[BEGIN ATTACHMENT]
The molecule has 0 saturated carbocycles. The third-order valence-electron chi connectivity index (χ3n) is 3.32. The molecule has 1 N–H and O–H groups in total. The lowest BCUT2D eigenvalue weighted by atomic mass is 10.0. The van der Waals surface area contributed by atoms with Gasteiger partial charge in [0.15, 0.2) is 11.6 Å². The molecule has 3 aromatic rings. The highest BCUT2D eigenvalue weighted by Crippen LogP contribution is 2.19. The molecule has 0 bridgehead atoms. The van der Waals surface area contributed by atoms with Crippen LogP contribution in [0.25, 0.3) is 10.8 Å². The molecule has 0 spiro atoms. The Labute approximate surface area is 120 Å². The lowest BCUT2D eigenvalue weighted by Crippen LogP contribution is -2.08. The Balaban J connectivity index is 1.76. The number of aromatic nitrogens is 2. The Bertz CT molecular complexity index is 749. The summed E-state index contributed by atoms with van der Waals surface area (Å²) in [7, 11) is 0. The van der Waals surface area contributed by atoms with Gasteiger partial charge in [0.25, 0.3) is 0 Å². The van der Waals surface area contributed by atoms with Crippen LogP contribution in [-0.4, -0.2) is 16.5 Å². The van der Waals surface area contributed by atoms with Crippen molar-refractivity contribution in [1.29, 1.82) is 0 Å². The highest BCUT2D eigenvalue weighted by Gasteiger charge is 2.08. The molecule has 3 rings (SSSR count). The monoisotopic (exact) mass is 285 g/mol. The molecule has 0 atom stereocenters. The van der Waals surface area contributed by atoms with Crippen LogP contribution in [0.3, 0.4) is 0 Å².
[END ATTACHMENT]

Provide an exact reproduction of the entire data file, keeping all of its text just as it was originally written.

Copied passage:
The molecule has 0 saturated carbocycles. The third-order valence-electron chi connectivity index (χ3n) is 3.32. The molecule has 1 N–H and O–H groups in total. The lowest BCUT2D eigenvalue weighted by atomic mass is 10.0. The van der Waals surface area contributed by atoms with Gasteiger partial charge in [0.15, 0.2) is 11.6 Å². The molecule has 3 aromatic rings. The highest BCUT2D eigenvalue weighted by Crippen LogP contribution is 2.19. The molecule has 0 bridgehead atoms. The van der Waals surface area contributed by atoms with Crippen LogP contribution in [0.25, 0.3) is 10.8 Å². The molecule has 0 spiro atoms. The Labute approximate surface area is 120 Å². The lowest BCUT2D eigenvalue weighted by Crippen LogP contribution is -2.08. The Balaban J connectivity index is 1.76. The number of aromatic nitrogens is 2. The Bertz CT molecular complexity index is 749. The summed E-state index contributed by atoms with van der Waals surface area (Å²) in [7, 11) is 0. The van der Waals surface area contributed by atoms with Gasteiger partial charge in [0.25, 0.3) is 0 Å². The van der Waals surface area contributed by atoms with Crippen LogP contribution in [-0.4, -0.2) is 16.5 Å². The van der Waals surface area contributed by atoms with Crippen molar-refractivity contribution in [1.29, 1.82) is 0 Å². The highest BCUT2D eigenvalue weighted by Gasteiger charge is 2.08. The molecule has 3 rings (SSSR count). The monoisotopic (exact) mass is 285 g/mol. The molecule has 0 atom stereocenters. The van der Waals surface area contributed by atoms with Crippen LogP contribution in [0.3, 0.4) is 0 Å².